Both Burlison's negative reaction to Alexander's use of FMLA leave and her comments regarding Alexander's use of FMLA leave during the July 19, 2004, meeting, reveal nothing about the actual decisionmakers', including Holt, Rasmussen, and O'Connor's, motivations underlying the decision to terminate Alexander's employment; therefore, such evidence cannot constitute direct evidence. See Davis, 368 F.3d at 783. Indeed, there is no evidence: (1) that Burlison's purported comments were ever considered by the decisionmakers in terminating Alexander, (2) that such comments were the motivation for the decisionmakers' actions, or (3) that the actual decisionmakers were even aware of these comments. See Schreiner, 250 F.3d at 1100.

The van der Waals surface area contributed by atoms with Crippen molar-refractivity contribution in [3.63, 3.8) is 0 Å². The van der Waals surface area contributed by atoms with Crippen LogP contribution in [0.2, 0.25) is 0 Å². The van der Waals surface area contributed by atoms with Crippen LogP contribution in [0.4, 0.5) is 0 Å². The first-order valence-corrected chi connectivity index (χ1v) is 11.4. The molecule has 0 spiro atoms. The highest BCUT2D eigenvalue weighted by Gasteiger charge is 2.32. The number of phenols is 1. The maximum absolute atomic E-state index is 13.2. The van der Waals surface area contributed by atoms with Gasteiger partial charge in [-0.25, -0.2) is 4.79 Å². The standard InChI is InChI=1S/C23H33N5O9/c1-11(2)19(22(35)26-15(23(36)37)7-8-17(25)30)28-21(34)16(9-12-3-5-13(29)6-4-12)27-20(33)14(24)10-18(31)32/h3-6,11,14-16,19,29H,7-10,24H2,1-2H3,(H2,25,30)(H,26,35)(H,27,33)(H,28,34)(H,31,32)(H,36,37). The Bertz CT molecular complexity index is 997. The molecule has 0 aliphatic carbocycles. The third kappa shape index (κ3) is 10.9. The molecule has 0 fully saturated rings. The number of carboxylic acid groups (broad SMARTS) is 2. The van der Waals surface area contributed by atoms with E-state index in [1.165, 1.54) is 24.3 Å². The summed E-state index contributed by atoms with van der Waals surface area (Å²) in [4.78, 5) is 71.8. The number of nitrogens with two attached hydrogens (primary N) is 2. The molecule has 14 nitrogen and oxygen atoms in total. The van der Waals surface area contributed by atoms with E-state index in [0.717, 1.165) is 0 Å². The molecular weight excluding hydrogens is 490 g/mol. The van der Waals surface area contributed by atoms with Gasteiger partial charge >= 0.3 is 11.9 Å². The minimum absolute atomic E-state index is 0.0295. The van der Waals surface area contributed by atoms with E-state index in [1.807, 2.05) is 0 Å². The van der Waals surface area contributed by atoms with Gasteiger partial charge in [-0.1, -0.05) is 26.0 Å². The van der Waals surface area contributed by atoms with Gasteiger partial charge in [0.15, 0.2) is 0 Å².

Moreover, the undisputed evidence shows that Burlison had no actual authority to terminate Alexander. The Seventh Circuit has held that a manager's allegedly discriminatory comments did not constitute direct evidence because the manager had no actual hiring authority, but only had input on hiring decisions. Rogers v. City of Chicago, 320 F.3d 748, 754 (7th Cir. 2003). In this case, Burlison reported the incident to the Human Resources Department after Roberts told her that Holt may have witnessed Alexander and Orr logging into the phone system but then going to the break room without logging out, and remaining in the break room for at least 10 to 12 minutes. Burlison's failure to report the incident might well have cost her her job, especially because the matter was referred to her by a senior manager. When reporting the incident to the Human Resources Department, Burlison characterized the incident as a violation of the code of business conduct.